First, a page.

The task bar is also cumbersome. An application which is opened results in a tiny icon at the top left of the screen. The icons are only differentiated by program, so if there is no way to tell the contents of three different minimized browser windows which are open at once. This just doesn't make any sense, and it leads one to feel that Jolicloud is trying to reinvent the wheel.
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The Social Networking Pitfall
Of course, some interface problems could be excused if Jolicloud could pull off social networking features that set it apart from the crowd. An operating system that could automatically notify you of twitter updates or allow you to enter Facebook comments without logging into the website would be extremely cool and would allow some interface problems to be forgiven.
And yet, it is unclear what exactly Jolicloud is trying to do different from any other operating system. I was extremely excited when I first booted it up and began installing Gmail, Facebook, and Twitter from the Jolicloud Dashboard, a interface tool which allows for easy installation of some common programs. They installed quickly enough. I ran Gmail, expecting to see some kind of smooth interface well integrated into the operating system. Instead I received a glorified browser window, which I soon discovered to be Mozilla Prism. Supposedly, the purpose of Mozilla Prism is to separate web applications from the main web browser. The question is, why? Using Jolicloud to open Gmail to Mozilla Prism is no different than opening Gmail in Firefox except there is no way to navigate anywhere else on the web. I could, of course, minimize Gmail and open Facebook in another Mozilla Prism window by clicking on it in the Jolicloud Internet menu, but doing so is actually less intuitive and more time consuming than it would be to open a new tab and type in the url.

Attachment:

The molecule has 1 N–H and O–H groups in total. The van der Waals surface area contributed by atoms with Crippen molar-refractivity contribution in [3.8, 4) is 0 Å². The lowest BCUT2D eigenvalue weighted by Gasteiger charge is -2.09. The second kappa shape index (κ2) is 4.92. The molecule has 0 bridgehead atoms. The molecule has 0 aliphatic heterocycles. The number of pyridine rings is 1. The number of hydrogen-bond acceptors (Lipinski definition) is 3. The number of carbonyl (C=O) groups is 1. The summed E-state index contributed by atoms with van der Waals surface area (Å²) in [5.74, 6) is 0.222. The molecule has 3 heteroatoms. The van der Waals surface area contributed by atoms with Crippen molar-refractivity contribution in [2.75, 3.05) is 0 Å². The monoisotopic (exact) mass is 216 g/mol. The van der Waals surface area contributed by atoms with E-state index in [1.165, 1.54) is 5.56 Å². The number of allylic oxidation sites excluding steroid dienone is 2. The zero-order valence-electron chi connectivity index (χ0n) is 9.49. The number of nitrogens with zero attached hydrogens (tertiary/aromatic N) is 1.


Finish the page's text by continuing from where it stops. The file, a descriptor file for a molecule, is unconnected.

One feature that Jolicloud has which is new and interesting is the My Jolicloud dashboard. The idea here is that one can befriend other Jolicloud users and then follow their activities via Twitter-like updates. It is a novel idea, and one worth growing, as people could use Jolicloud to seamlessly see what their friends are into. Except there is a big problem - it is a Jolicloud feature, and thats it. Even the biggest geeks with have only a few friends using Jolicloud, so what's the point?
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The Future of Jolicloud
I have been harsh in this look at the Jolicloud alpha. Being an alpha, it is possible that Jolicloud will be polished into a priceless gem. But I doubt it. The problems here do not have to do with driver support, and they do not have to do with bugs. They have to do with fundamental features of the operating system.
In other words, Jolicloud's current approach is simply a non-starter. The interface needs a serious overhaul and the social networking features are entirely overwhelming. With Google Chrome supposedly due out next year, this is sink or swim. Jolicloud needs to get its act together, or else be essentially erased by Google's upcoming OS.